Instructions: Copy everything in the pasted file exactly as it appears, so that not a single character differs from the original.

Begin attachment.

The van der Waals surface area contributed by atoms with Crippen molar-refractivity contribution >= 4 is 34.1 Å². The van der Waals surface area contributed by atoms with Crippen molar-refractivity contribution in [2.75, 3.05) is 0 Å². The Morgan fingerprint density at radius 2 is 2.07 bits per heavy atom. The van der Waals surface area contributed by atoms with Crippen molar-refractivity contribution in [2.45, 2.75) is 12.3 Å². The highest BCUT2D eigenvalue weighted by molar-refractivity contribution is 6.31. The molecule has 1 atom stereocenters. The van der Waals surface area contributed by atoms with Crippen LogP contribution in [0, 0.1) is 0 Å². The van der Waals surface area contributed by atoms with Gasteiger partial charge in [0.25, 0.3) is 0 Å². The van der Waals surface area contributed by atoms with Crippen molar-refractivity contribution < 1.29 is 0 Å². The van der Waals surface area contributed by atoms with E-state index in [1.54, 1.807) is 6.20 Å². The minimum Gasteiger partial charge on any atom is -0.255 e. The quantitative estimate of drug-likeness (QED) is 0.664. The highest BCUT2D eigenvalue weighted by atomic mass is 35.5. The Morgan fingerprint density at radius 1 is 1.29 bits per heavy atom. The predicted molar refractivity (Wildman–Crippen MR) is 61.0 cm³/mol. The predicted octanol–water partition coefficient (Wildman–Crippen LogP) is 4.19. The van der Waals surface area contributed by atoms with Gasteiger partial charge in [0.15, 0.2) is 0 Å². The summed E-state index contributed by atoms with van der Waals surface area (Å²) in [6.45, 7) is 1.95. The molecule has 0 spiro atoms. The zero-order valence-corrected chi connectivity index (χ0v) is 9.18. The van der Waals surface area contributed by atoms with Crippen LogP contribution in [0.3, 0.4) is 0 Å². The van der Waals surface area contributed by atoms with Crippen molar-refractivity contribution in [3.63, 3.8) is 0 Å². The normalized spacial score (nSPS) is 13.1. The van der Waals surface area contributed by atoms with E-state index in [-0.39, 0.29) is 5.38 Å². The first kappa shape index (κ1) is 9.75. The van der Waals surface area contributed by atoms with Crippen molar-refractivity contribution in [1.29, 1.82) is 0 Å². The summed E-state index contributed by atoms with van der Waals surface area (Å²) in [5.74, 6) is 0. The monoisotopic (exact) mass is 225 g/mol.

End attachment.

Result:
The van der Waals surface area contributed by atoms with Crippen molar-refractivity contribution >= 4 is 34.1 Å². The van der Waals surface area contributed by atoms with Crippen molar-refractivity contribution in [2.75, 3.05) is 0 Å². The Morgan fingerprint density at radius 2 is 2.07 bits per heavy atom. The van der Waals surface area contributed by atoms with Crippen molar-refractivity contribution in [2.45, 2.75) is 12.3 Å². The highest BCUT2D eigenvalue weighted by molar-refractivity contribution is 6.31. The molecule has 1 atom stereocenters. The van der Waals surface area contributed by atoms with Crippen LogP contribution in [0, 0.1) is 0 Å². The van der Waals surface area contributed by atoms with Gasteiger partial charge in [0.25, 0.3) is 0 Å². The van der Waals surface area contributed by atoms with Crippen molar-refractivity contribution < 1.29 is 0 Å². The van der Waals surface area contributed by atoms with E-state index in [1.54, 1.807) is 6.20 Å². The minimum Gasteiger partial charge on any atom is -0.255 e. The quantitative estimate of drug-likeness (QED) is 0.664. The highest BCUT2D eigenvalue weighted by atomic mass is 35.5. The Morgan fingerprint density at radius 1 is 1.29 bits per heavy atom. The predicted molar refractivity (Wildman–Crippen MR) is 61.0 cm³/mol. The predicted octanol–water partition coefficient (Wildman–Crippen LogP) is 4.19. The van der Waals surface area contributed by atoms with Gasteiger partial charge in [0.15, 0.2) is 0 Å². The summed E-state index contributed by atoms with van der Waals surface area (Å²) in [6.45, 7) is 1.95. The molecule has 0 spiro atoms. The zero-order valence-corrected chi connectivity index (χ0v) is 9.18. The van der Waals surface area contributed by atoms with Crippen LogP contribution in [0.3, 0.4) is 0 Å². The van der Waals surface area contributed by atoms with Crippen molar-refractivity contribution in [3.63, 3.8) is 0 Å². The normalized spacial score (nSPS) is 13.1. The van der Waals surface area contributed by atoms with E-state index in [-0.39, 0.29) is 5.38 Å². The first kappa shape index (κ1) is 9.75. The van der Waals surface area contributed by atoms with Crippen molar-refractivity contribution in [1.29, 1.82) is 0 Å². The summed E-state index contributed by atoms with van der Waals surface area (Å²) in [5.74, 6) is 0. The monoisotopic (exact) mass is 225 g/mol.